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Updates Are Driving the Field of MDS Forward, but Changes Still Needed


In just the last 2 years there have been updates in classification, risk assessment, and response criteria in myelodysplastic syndromes (MDS), but additional efforts are needed to improve these, and there remains a need for better therapies.

New guidelines provide updated classification, prognostication, and response assessment of myelodysplastic syndromes (MDS). These updates were condensed into a report created on behalf of the International Consortium for MDS.

The review is the result of an international workshop held in June 2022 and the findings were published in Blood Reviews. The goal, in addition to summarizing what they learned, was to provide guidance on the updates for physicians in clinical practice.

The purpose of the update was to respond to “significant changes” that had occurred over the last 2 years in MDS. In that time, the World Health Organization (WHO) and the International Consensus Classification (ICC) both published updates. Notably, these had differences in the classification of MDS with ICC creating an “MDS/AML” classification that WHO did not include.

Myelodysplastic syndromes are a group of cancers in blood-forming cells in the bone marrow are abnormal. They may progress to leukemia.

Image credit: Катерина Євтехова - stock.adobe.com.jpg

Myelodysplastic syndromes are a group of cancers in blood-forming cells in the bone marrow are abnormal. They may progress to leukemia.

Image credit: Катерина Євтехова - stock.adobe.com.jpg

The MDS/AML classification is defined as “10–19% blasts in the peripheral blood and/or bone marrow in the absence of AML-defining genetic abnormalities.” WHO has kept a 20% blasts cutoff to distinguish MDS from AML.

The ICC classification allows patients classified as MDS/AML to be enrolled in either MDS or AML trials and could mean novel therapies approved in AML are used more broadly. WHO’s classification may avoid possible overtreatment of patients with 10% to 19% blasts.

The authors argue for harmonizing the 2 systems. They note that own their own, the 2 classification systems are reasonable, but that “the presence of two parallel and at times conflicting classifications creates confusion for physicians, researchers, regulators and most importantly our patients.”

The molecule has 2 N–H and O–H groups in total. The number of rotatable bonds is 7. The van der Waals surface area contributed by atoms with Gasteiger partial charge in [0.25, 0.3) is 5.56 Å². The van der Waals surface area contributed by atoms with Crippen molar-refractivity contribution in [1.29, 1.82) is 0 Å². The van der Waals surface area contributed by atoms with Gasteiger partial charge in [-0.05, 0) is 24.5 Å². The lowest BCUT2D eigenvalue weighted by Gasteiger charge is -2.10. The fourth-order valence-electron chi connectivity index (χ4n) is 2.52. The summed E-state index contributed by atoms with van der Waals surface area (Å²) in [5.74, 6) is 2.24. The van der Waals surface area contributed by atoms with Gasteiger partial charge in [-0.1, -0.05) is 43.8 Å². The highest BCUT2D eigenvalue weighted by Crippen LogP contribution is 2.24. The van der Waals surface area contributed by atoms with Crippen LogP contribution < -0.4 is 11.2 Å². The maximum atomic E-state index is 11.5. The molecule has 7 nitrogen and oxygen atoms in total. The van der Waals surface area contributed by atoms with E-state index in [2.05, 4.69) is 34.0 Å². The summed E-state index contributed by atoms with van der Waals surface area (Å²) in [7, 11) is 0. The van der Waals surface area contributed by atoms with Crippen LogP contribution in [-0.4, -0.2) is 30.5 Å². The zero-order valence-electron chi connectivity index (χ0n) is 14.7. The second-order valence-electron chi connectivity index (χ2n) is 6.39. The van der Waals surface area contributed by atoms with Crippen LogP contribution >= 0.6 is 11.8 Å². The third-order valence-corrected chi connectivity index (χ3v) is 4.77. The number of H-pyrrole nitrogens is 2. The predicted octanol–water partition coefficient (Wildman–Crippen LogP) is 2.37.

In addition, in the last 2 years there have also been new prognostic tools that integrate the information on mutations in MDS into scoring systems. Because treatment for MDS can range from simple observation to allogenic stem cell transplantation depending on the disease risk, accurate assessment is crucial in order to match treatment.

These prognostic tools are being used more in clinical decision-making, but it’s unclear how they should be used to guide treatment decisions in practice. The tools available have not been directly compared with one another and were developed using different patients.

The authors also noted that next-generation sequencing (NGS) panels are not widely available in much of the world. “In addition, even in countries in which NGS tools are readily available, their use is not always reimbursed by insurance limiting the access to this technology for some MDS patients,” they wrote.

Finally, the authors reviewed measures of therapeutic success in lower- and higher-risk MDS, shortcomings of those measures, and how updated criteria address those shortcomings.

In approximately 85% of patients with lower-risk MDS, anemia is present at the time of diagnosis, making it the main treatment priority to improve quality of life. Standard of care for these patients is red blood cell transfusions (RBCs), erythropoiesis stimulating agents, and luspatercept and lenalidomide depending on the subtype.

The end points in past clinical trials reflected “modest goals,” the authors wrote. Future trials, they believe, should “be more ambitious” and include end points focused on longer durability of hematologic improvement and RBC transfusion independence. They also wrote that end points measuring disease modification are needed.

Patients with higher-risk MDS have an increased risk of progression to AML, and the goal of treatment in these patients is to alter the course of MDS, delay progression to AML, and prolong survival. Investigational agents are compared with the standard of care for event-based outcome measures such as overall survival (OS), event-free survival (EFS), and progression-free survival.

“However, single arm trials using a variety of different response definitions that seemed promising, have failed to demonstrate in randomized testing EFS or OS benefit for multiple agents,” the authors wrote. “This emphasizes the necessity for well-designed randomized trials so that phase III testing can be rationally prioritized.”

Despite the changes in classifications, risk assessment tools, and response criteria, more work is needed in the future, they wrote. However, what cannot be overlooked is the critical need for research to develop better therapies for patients with MDS.

“Fortunately, multiple agents are in late-stage development for both lower- and higher-risk MDS patients and are poised to change the therapeutic landscape over the next couple of years,” they concluded.


Stahl M, Bewersdorf JP, Xie Z, et al. Classification, risk stratification and response assessment in myelodysplastic syndromes/neoplasms (MDS): a state-of-the-art report on behalf of the International Consortium for MDS (icMDS). Blood Rev. Published online August 19, 2023. doi:10.1016/j.blre.2023.101128

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